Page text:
On stage next was activist, playwright and now Aljazeera TV personality Wajahat Ali who is no stranger to us here in northern California. His award-winning play The Domestic Crusaders started him off and he has not stopped since. This writer has been reading his articles for years (his website is named with a goat in mind) and can vouch for the fact that he is possibly the most entertaining writer which our community has produced thus far. Wajahat is currently co-host of Al Jazeera America’s daily talk show, THE STREAM. He was honored last year as one of three Generation Change Leaders by then Secretary of State Hilary Clinton. This was a return visit for him to CAIR-Sacramento’s annual event and this time he was accompanied by his wife Sarah (late congratulations are in order to both). Another fact about Wajahat is that in spite of being a serious long-time Muslim community activist, he has retained his sense of humor.

Wajahat invited social entrepreneur, impact speaker, poet and Chicano Muslim Mark Gonzales to speak next. Mark stressed the need to wage beauty in times of terror. “We are a beautiful community with a wealth of culture,” he said. He added that there is beauty in our (Muslim) lives and traditions as he quoted from the Persian poet Hafiz, beautifully combining art, literature, history and the common quest for freedom which we all share.

Next, a very interesting video address by political commentator, lawyer and columnist Glenn Greenwald cautioned everyone that the loss of civil liberties of American Muslims will also impact the rights of all other Americans. He commended CAIR for defending our constitution and for upholding the rights of all communities in the process.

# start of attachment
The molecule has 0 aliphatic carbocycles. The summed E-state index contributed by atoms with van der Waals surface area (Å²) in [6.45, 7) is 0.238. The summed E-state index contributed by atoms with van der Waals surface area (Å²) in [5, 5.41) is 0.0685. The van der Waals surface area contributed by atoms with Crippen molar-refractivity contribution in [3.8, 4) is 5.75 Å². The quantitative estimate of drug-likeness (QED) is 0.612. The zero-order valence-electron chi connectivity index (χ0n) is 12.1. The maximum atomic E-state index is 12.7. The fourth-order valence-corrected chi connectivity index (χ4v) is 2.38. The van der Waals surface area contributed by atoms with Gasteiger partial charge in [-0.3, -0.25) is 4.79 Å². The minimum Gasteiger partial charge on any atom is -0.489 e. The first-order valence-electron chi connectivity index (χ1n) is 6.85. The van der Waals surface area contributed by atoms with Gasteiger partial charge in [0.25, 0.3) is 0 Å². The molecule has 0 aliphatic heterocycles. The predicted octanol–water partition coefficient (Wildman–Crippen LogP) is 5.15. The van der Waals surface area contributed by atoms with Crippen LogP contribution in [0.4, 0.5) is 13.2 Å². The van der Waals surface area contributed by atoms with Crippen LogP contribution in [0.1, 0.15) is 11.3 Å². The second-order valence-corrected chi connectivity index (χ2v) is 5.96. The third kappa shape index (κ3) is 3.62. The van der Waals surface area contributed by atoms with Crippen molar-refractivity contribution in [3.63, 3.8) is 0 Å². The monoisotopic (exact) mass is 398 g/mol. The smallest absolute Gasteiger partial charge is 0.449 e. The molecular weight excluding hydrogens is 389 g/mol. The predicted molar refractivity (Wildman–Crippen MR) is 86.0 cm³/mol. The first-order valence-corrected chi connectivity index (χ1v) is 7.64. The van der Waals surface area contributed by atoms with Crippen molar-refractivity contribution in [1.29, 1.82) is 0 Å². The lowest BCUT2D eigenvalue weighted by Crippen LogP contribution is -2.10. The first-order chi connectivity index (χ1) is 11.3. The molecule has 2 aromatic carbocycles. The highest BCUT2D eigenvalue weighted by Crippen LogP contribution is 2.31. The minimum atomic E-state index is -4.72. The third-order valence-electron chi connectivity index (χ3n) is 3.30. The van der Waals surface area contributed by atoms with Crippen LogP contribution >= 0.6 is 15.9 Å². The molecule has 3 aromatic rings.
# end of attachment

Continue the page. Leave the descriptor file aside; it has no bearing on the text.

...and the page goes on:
Keynote speaker Mehdi Hasan from the UK was next introduced by Wajahat Ali as “The savior of Islam on YouTube”. If any of the readers here are not familiar with Mehdi Hasan’s work they could benefit from watching ( http://www.youtube.com/watch?v=Jy9tNyp03M0 ( Preview )

) in which he argues that Islam is indeed a peaceful Religion at the Oxford Union. This clip already has over one million views and is highly recommended.

Mehdi is currently a Political Director at the Huffington Post UK. He has recently been included in a list of 100 “most influential” Britons on Twitter and has won the “Media Personality of the Year” award at the 2013 Asian Media Awards. He also presents the “Head To Head” and “The Café” programs on Al Jazeera English. And in Sacramento for the first time as a keynote speaker (Thank you CAIR for bringing him here first), Hasan delivered one of the finest speeches on Islam’s relationship with the West this writer has ever heard. Focusing on the United States where he said that Muslims did not have to deal with the old colonial mindsets like many other countries, he shared the fact that it was Thomas Jefferson who held the first official Iftar dinner in this country and that the overlap present between Islamic principles and the US Constitution and the Bill of Rights could not be ignored. He said that US Muslims were the most integrated and modern members of the religion and that being citizens in a democracy certainly helps. Due to space constraints here one cannot go into the details of his amazing keynote but The core message to Muslims was that you belong here and need to become positive contributors to where you live in spite of difficulties you have faced.

Since no organization, especially one as active as CAIR can function without resources, a fundraising segment conducted by Basim Elkarra followed. Here Basim was aided by Zahra Billoo from the CAIR-San Francisco Bay Area Chapter and Mehdi Hasan also pitched in. A conversation between Wajahat Ali and Mehdi Hasan followed with concluding remarks and a Dua (prayer) by Imam M.A. Azeez closed the event.